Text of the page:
Year 6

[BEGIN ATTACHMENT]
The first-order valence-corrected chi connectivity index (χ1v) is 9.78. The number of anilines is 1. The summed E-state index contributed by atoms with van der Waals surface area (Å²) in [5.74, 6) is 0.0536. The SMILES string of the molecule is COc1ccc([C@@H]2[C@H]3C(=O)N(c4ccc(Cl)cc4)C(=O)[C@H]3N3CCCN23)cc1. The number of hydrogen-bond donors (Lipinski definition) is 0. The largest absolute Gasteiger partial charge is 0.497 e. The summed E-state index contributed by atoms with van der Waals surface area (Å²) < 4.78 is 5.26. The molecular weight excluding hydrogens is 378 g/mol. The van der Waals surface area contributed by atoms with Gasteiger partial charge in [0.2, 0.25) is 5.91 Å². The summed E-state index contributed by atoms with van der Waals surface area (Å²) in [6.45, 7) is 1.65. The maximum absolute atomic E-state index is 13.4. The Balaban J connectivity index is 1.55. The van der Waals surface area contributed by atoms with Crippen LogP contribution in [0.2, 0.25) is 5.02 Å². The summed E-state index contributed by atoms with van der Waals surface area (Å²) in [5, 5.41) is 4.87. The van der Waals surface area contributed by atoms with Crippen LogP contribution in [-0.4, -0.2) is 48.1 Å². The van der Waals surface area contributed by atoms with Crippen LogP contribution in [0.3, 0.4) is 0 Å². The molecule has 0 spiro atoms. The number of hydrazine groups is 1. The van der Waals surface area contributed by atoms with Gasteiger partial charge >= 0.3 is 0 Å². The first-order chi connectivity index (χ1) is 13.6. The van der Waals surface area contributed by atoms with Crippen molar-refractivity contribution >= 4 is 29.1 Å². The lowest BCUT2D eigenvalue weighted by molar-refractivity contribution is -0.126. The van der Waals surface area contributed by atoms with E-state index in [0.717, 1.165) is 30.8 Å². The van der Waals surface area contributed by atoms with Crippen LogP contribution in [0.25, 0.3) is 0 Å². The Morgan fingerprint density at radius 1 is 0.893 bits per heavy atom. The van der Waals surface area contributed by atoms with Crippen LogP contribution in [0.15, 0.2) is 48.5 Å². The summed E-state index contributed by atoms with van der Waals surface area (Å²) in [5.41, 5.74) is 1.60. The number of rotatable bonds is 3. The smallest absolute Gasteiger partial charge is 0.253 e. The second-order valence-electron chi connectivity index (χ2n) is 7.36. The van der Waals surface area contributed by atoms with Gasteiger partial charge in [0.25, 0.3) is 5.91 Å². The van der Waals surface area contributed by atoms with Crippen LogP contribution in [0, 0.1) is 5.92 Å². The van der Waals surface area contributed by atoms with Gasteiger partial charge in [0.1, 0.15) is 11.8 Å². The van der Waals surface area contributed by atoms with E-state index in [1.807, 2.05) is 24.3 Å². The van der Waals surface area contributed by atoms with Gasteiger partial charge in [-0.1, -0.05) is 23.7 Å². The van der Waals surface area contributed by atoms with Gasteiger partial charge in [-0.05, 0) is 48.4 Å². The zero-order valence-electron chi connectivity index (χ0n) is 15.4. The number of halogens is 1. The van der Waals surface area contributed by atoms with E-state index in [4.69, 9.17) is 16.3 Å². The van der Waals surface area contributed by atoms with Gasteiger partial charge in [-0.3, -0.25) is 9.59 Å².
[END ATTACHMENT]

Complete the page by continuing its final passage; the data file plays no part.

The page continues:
The USC Stem Cell Core Shared Research Laboratory (SRL), located at the Eli Edythe Broad CIRM center at the University of Southern California acts as a hub for dissemination of state-of-the-art technology in hESC and iPSC research throughout the region. This laboratory functions to accelerate research involving pluripotent stem cells through the provision of quality controlled cells, bioreagents, shared equipment and laboratory space, biobanking, a cell repository, histology, karyotyping, technical assistance and consultation. The facility also provides stem cell culture training for researchers ranging from high school students to tenured professors. hiPSC derivation was one of our main areas of focus during the current reporting period. With assistance from a student in the CIRM Bridges program we were able to improve upon conventional hiPSC derivation procedures to generate a more efficient and streamlined process. As a result of this work, we were able to derive a total of ten hiPSCs lines for users of the facility: five lines for Dr. Ruchi Bajpai and five lines Dr. Terrence Town. The SRL continued to see an increase in the total number of users for equipment usage and stem cell training courses. We have recently developed curriculum for a new basic cell culture course which will be offered for the first time during the next reporting period. We also plan to develop two new courses: a professional training workshop focusing on methods for genetically modifying hPSCs and a new week-long high school course called the EiHS stem cell academy. The latter will be more classroom based than the existing high school courses to provide an economical option for students to attend the program. We worked collaboratively on a variety of projects with Dr. Ruchi Bajpai, Dr. Judd Rice and Dr. Andrew McMahon. These projects range from basic studies into the epigenetic mechanisms regulating hPSCs to the development of procedures for producing hPSC derived kidney progenitor cells. We also collaborated with a third group at the USC Viterbi School of Engineering to optimize the use of ultrasound to transfect stem cells with nucleic acids. This work has shown promising results with low molecular weight plasmids but needs further optimization for larger constructs. One of the most significant changes during the current reporting period was the establishment of a second SRL, which is housed in the same space as the existing CIRM funded facility. The new stem cell genome engineering core, founded with donor funds, provides CRISPR based genome editing to researchers working with hPSCs. Dr. Chang Tong, formerly a research associate with the CIRM SRL now heads the genome engineering core, which is directed by Dr. Qilong Ying.